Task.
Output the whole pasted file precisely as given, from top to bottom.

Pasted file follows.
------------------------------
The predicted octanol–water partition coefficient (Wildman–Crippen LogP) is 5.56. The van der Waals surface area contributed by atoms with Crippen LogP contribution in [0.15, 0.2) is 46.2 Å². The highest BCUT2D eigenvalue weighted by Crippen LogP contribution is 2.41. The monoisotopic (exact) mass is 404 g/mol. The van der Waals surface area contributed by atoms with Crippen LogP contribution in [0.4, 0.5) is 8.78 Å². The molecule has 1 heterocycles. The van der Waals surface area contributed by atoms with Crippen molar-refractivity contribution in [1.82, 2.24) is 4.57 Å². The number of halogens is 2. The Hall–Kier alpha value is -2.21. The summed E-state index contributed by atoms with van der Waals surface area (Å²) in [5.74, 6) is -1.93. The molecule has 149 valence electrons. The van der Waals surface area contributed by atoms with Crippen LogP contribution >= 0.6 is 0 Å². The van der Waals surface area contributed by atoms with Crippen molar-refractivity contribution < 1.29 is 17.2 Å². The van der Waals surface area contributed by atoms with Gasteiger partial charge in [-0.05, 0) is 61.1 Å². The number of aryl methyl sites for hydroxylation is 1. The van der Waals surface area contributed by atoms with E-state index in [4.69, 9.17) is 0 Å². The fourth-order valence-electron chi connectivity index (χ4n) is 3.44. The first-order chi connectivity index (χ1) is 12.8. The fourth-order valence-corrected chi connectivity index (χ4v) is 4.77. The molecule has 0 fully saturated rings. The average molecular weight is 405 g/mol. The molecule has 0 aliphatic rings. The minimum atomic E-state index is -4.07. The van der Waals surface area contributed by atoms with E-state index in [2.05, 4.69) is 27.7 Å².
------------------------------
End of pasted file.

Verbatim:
The predicted octanol–water partition coefficient (Wildman–Crippen LogP) is 5.56. The van der Waals surface area contributed by atoms with Crippen LogP contribution in [0.15, 0.2) is 46.2 Å². The highest BCUT2D eigenvalue weighted by Crippen LogP contribution is 2.41. The monoisotopic (exact) mass is 404 g/mol. The van der Waals surface area contributed by atoms with Crippen LogP contribution in [0.4, 0.5) is 8.78 Å². The molecule has 1 heterocycles. The van der Waals surface area contributed by atoms with Crippen molar-refractivity contribution in [1.82, 2.24) is 4.57 Å². The number of halogens is 2. The Hall–Kier alpha value is -2.21. The summed E-state index contributed by atoms with van der Waals surface area (Å²) in [5.74, 6) is -1.93. The molecule has 149 valence electrons. The van der Waals surface area contributed by atoms with Crippen LogP contribution >= 0.6 is 0 Å². The van der Waals surface area contributed by atoms with Crippen molar-refractivity contribution < 1.29 is 17.2 Å². The van der Waals surface area contributed by atoms with Gasteiger partial charge in [-0.05, 0) is 61.1 Å². The number of aryl methyl sites for hydroxylation is 1. The van der Waals surface area contributed by atoms with E-state index in [4.69, 9.17) is 0 Å². The fourth-order valence-electron chi connectivity index (χ4n) is 3.44. The first-order chi connectivity index (χ1) is 12.8. The fourth-order valence-corrected chi connectivity index (χ4v) is 4.77. The molecule has 0 fully saturated rings. The average molecular weight is 405 g/mol. The molecule has 0 aliphatic rings. The minimum atomic E-state index is -4.07. The van der Waals surface area contributed by atoms with E-state index in [2.05, 4.69) is 27.7 Å².